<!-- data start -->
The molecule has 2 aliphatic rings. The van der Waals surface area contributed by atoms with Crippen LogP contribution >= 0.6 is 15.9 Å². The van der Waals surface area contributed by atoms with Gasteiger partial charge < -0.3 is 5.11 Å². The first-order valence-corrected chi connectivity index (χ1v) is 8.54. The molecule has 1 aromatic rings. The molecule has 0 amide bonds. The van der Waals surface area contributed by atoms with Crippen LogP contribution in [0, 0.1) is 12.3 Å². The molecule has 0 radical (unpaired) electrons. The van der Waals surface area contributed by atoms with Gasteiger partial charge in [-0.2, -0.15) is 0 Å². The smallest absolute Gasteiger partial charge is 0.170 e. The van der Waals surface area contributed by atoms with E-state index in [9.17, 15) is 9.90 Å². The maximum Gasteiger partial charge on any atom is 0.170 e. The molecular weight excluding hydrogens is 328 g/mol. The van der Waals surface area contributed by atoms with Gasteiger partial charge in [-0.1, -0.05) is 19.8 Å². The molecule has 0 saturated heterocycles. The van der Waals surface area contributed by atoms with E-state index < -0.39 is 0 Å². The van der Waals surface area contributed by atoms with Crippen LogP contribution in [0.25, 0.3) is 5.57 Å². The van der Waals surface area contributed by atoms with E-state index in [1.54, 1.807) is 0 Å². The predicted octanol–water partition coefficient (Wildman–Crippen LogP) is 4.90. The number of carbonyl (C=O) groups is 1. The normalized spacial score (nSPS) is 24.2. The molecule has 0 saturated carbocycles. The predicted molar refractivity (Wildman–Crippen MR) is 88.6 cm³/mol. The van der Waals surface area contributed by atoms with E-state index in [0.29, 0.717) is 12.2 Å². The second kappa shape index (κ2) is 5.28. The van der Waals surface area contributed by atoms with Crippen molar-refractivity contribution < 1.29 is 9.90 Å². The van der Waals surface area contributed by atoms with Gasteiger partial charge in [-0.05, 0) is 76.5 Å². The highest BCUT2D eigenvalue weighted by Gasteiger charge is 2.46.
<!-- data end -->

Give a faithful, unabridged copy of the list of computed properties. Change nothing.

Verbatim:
The molecule has 2 aliphatic rings. The van der Waals surface area contributed by atoms with Crippen LogP contribution >= 0.6 is 15.9 Å². The van der Waals surface area contributed by atoms with Gasteiger partial charge < -0.3 is 5.11 Å². The first-order valence-corrected chi connectivity index (χ1v) is 8.54. The molecule has 1 aromatic rings. The molecule has 0 amide bonds. The van der Waals surface area contributed by atoms with Crippen LogP contribution in [0, 0.1) is 12.3 Å². The molecule has 0 radical (unpaired) electrons. The van der Waals surface area contributed by atoms with Gasteiger partial charge in [-0.2, -0.15) is 0 Å². The smallest absolute Gasteiger partial charge is 0.170 e. The van der Waals surface area contributed by atoms with E-state index in [9.17, 15) is 9.90 Å². The maximum Gasteiger partial charge on any atom is 0.170 e. The molecular weight excluding hydrogens is 328 g/mol. The van der Waals surface area contributed by atoms with Gasteiger partial charge in [-0.1, -0.05) is 19.8 Å². The molecule has 0 saturated heterocycles. The van der Waals surface area contributed by atoms with E-state index < -0.39 is 0 Å². The van der Waals surface area contributed by atoms with Crippen LogP contribution in [0.25, 0.3) is 5.57 Å². The van der Waals surface area contributed by atoms with E-state index in [1.54, 1.807) is 0 Å². The predicted octanol–water partition coefficient (Wildman–Crippen LogP) is 4.90. The number of carbonyl (C=O) groups is 1. The normalized spacial score (nSPS) is 24.2. The molecule has 0 saturated carbocycles. The predicted molar refractivity (Wildman–Crippen MR) is 88.6 cm³/mol. The van der Waals surface area contributed by atoms with E-state index in [0.29, 0.717) is 12.2 Å². The second kappa shape index (κ2) is 5.28. The van der Waals surface area contributed by atoms with Crippen molar-refractivity contribution < 1.29 is 9.90 Å². The van der Waals surface area contributed by atoms with Gasteiger partial charge in [-0.05, 0) is 76.5 Å². The highest BCUT2D eigenvalue weighted by Gasteiger charge is 2.46.